Texas Supreme Court: Optometrist group not entitled to civil penalties

By Mike Helenthal | Jun 6, 2016

AUSTIN – The Texas Supreme Court recently ruled that a group of optometrists suing Wal-Mart over workday requirements were not entitled to civil penalties.

AUSTIN – The Texas Supreme Court recently ruled that a group of optometrists suing Wal-Mart over workday requirements were not entitled to civil penalties.

The optometrists’ original $1.4 million judgment, awarded by a lower-court jury and reduced from an initial $4 million payout, was rescinded.

At the center of the case was the issue of whether individuals in Texas are allowed to sue a company and collect civil penalties if the company breaches or ignores state regulations.

The suit contended that Wal-Mart pressured optometrists working out of rented spaces in their stores to keep specific hours, an action that is against the Texas Optometry Act. The act is meant to keep companies from affecting the practice of optometry and can carry fines of up to $1,000 per day, which are handed out by the optometry board.

“(A) manufacturer, wholesaler, or retailer of ophthalmic goods may not directly or indirectly . . . control or attempt to control the professional judgment, manner of practice, or practice of an optometrist,” the act reads.

The initial award was granted based on the $1,000-per-day civil fine.

The state called on Wal-Mart to change its practices in 1995 to allow optometrists to set their own standard hours, which the retail chain agreed to.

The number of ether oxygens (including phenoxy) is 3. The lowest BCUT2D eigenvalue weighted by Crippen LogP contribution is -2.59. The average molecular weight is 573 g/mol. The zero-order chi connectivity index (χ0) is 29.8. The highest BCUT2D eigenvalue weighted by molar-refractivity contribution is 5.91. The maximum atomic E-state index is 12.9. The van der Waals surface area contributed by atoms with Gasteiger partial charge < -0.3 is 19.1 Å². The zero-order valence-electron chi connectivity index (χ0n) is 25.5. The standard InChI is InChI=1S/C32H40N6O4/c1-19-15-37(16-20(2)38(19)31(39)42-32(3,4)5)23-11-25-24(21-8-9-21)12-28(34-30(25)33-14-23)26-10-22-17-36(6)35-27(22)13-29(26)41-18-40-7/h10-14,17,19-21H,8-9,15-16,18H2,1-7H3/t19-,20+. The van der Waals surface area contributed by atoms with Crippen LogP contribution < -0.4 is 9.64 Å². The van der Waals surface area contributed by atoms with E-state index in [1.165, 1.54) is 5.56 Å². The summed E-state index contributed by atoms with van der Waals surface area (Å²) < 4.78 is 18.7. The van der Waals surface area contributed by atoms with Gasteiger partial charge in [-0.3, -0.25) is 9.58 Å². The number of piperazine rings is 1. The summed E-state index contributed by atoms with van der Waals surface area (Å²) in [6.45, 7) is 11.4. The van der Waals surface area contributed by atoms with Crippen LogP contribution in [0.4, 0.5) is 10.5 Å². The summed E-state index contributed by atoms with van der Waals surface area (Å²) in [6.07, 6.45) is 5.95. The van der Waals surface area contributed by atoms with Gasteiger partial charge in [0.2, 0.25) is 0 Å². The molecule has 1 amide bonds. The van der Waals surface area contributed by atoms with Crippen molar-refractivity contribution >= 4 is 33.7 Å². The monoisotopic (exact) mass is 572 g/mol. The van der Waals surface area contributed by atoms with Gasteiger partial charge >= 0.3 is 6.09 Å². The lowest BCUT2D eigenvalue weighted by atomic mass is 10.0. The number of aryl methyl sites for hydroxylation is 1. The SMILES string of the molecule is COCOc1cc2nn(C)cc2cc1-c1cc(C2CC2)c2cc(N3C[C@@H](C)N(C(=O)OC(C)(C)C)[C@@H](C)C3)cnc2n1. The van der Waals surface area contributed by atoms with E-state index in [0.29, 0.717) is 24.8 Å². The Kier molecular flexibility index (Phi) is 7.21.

“In 2003, the Board notified Wal-Mart that it was violating the Act simply by informing optometrists that customers were requesting longer business hours,” court documents state.

The optometrists, all with post-1995 leases, sued Wal-Mart in 2007, and won in federal district court – a decision that Wal-Mart quickly appealed.

But the lower court had an important question it had not fully resolved: whether the plaintiffs actually were entitled to the civil penalty-based judgment for “exemplary” damages.

Citing Chapter 41 of the Texas Civil Practice and Remedies Code, the supreme court decided last week that they were not.

The state’s definition of “Exemplary damages” was used in the court’s opinion.

The definition: “Any damages awarded as a penalty or by way of punishment but not for compensatory purposes. Exemplary damages are neither economic nor noneconomic damages. Exemplary damages include punitive damages.”

Several state government entities joined the state in arguing against the decision to award the optometrists the civil penalties, saying the decision could affect their agencies’ regulatory powers and ability to enforce civil fines.

“Applying Chapter 41 to governmental penalty actions would contravene legislative intent and nullify a wide range of statutes—some enacted at the same time or after Chapter 41—that allow governmental actors to seek civil penalties,” an amicus brief filed on behalf of the state said.

An amicus filed by Texas Local Government, Texas Local Government Organizations and Texas Local Government officials made a similar argument.

“(The officials) are concerned that this Court’s opinion…could have the unintended consequence of limiting the government’s ability to recover civil penalties,” the brief states. “They have already seen litigants attempting to use the Fifth Circuit panel’s now-withdrawn opinion to support that argument.”


Want to get notified whenever we write about Texas Supreme Court ?

Sign-up Next time we write about Texas Supreme Court, we'll email you a link to the story. You may edit your settings or unsubscribe at any time.

Organizations in this Story

Texas Supreme Court

More News

The Record Network